Ernest Hemingway’s “Hills Like White Elephants” begins with a long description of a valley in Spain surrounded by hills, trees and fields. An unnamed American man and a young woman named Jig, wait for the train from Barcelona. The couple talks and drinks beer while they wait at the train station. Jig stares out at the hills and remarks that “They look like white elephants.” (Hemingway 350). The American mentions to Jig that she should have the operation, though the kind of operation is never specified. He argues that the operation will be quite simple, but seems to be downplaying the seriousness of the operation. Jig tells him she’ll have the operation as long as he’ll still love her. As they gather their bags, the American asks Jig if she feels fine, to which she replies “There’s nothing wrong with me. I feel fine.” (Hemingway 353). The main idea of Hemingway’s “Hills Like White Elephants” is about talking versus communicating. Although the story is a conversation between Jig and the American, neither of them truly communicates their feelings. This lack of communication between the couple illustrates their disconnect from one another. “The setting, especially the mysterious white hills, and the dialogue, which, with the exception of several brief paragraphs, carries the entire story.” (O’Brien 19). The use of concise language and symbolism in the setting connect to the main idea of communication or lack thereof.
In “Hills Like White Elephants” Hemingway uses brief diction in an exchange of short phrases to develop tension in the conversation between Jig and the American. They talk about the “awfully simple operation” (Hemingway 2). but fail to communicate their true feelings with one another. The lack of depth in the conversation between the couple creates a tension filled tone. An example of connotation in this story is the term “white elephant” which reffers to a possession unwanted by the owner but difficult to dispose of. In this case the white elephant is the unbord child. The imagery in “Hills Like White Elephants” is very minimal since the story consists mostly of dialogue. The minimal details provided by Hemingway are a product of his “iceberg method”. An example of this minimalist description is when we are told that “the hills across the valley of Ebro were long and white.” (Hemingway 1). but not why the hills are white. This method of writing provides a precise description of the “surface” but vey little of the “depths” of the story, which leaves the story up for interpretation and personal assessment from the reader. Hemingway uses similes and metaphors as a form of figurative imagery. An example of a simile in this story is in the title, “Hills Like White Elephants” where Jig compares the hills across the valley to white elephants.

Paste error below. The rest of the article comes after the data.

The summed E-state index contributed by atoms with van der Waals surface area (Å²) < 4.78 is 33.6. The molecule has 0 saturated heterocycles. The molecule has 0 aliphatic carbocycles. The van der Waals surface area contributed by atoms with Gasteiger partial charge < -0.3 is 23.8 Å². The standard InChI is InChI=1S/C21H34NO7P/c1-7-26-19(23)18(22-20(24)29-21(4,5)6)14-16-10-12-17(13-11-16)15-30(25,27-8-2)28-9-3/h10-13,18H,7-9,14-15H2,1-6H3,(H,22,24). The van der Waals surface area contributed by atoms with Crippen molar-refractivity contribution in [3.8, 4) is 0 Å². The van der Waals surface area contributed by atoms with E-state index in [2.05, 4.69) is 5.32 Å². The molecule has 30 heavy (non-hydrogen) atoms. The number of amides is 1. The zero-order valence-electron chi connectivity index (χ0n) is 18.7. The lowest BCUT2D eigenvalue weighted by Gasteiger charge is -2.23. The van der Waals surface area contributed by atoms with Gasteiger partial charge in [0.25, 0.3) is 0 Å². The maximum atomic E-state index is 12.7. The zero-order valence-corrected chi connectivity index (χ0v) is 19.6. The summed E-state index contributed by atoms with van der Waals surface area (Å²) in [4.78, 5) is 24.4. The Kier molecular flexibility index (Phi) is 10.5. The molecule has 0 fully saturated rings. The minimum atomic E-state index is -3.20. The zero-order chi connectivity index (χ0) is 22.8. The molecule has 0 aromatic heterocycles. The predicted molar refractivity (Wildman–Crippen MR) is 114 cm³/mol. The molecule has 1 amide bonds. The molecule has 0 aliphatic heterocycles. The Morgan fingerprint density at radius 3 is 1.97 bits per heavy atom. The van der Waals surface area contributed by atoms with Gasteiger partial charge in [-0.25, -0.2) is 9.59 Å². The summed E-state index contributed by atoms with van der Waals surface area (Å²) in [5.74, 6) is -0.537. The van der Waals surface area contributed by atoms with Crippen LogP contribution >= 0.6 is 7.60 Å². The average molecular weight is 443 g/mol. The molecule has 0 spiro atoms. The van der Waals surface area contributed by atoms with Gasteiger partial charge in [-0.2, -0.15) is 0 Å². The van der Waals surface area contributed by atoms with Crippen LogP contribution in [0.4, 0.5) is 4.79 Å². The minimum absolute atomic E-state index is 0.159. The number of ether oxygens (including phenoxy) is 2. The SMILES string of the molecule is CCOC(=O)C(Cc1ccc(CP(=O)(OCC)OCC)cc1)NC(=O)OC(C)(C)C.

A “white elephant” is considered to symbolize a burdensome possession but “depending on one’s point of view, both an “annoyingly useless” and a precious gift, something to be reclaimed and/or cherished.” (O’Brien 23). The white elephant symbolizes the unborn child, a burden to the American but a gift to Jig. In the story, Hemingway uses verbal irony in order to create tension between the two speakers. An example of this irony is when Jig says “I don’t care about me.” (Hemingway 2). The irony in her statement is that Jig cares about herself, which is why she is attempting to voice her opinion and with this statement she implies that the American doesn’t care about her. Hemingway’s use of language in “Hills Like White Elephants” helps to develop the main idea of the story in which the “language of distance and control dominates.” (O’Brien 22). and creates a lack of communication or rift between both characters.
Hemingway’s “Hills Like White Elephants” is set in a train station in Ebro, Spain. The setting of this story is specific because the time and place are clearly specified. We know that the couple is in Ebro, Spain., waiting for forty minutes until the train from Barcelona takes them to Madrid. The setting in “Hills Like White Elephants” symbolizes the emotional environment of both characters and where they are in life. The contrast between the long white hills and the dry and barren valley highlights the difference between fertility and sterility. “The natural setting between fertility and sterility mirrors the tension between the girl’s desire to have the baby and the man’s “sterile” wish to continue their relationship without it.” (O’Brien 19). The train station “between two lines of rails in the sun” (Hemingway 1). ilustrates that the relationship between Jig and the American is at a crossroads. The setting of this train station in which there is “no shade and no trees” (Hemingway 1). symbolizes the need for communication between both speakers. This is a conversation neither Jig or the American can avoid or hide from.
Hemingway ends “Hills Like White Elephants” with an ending up for enterpretation. It remains unclear whether or not Jig will agree to have the abortion or decide to keep the unborn baby. From the beginning to of the story, it is clear that Jig is dependent on and compliant to the American. This changes toward the end of the story when Jig realizes that her opinion will not be truly considered by the American.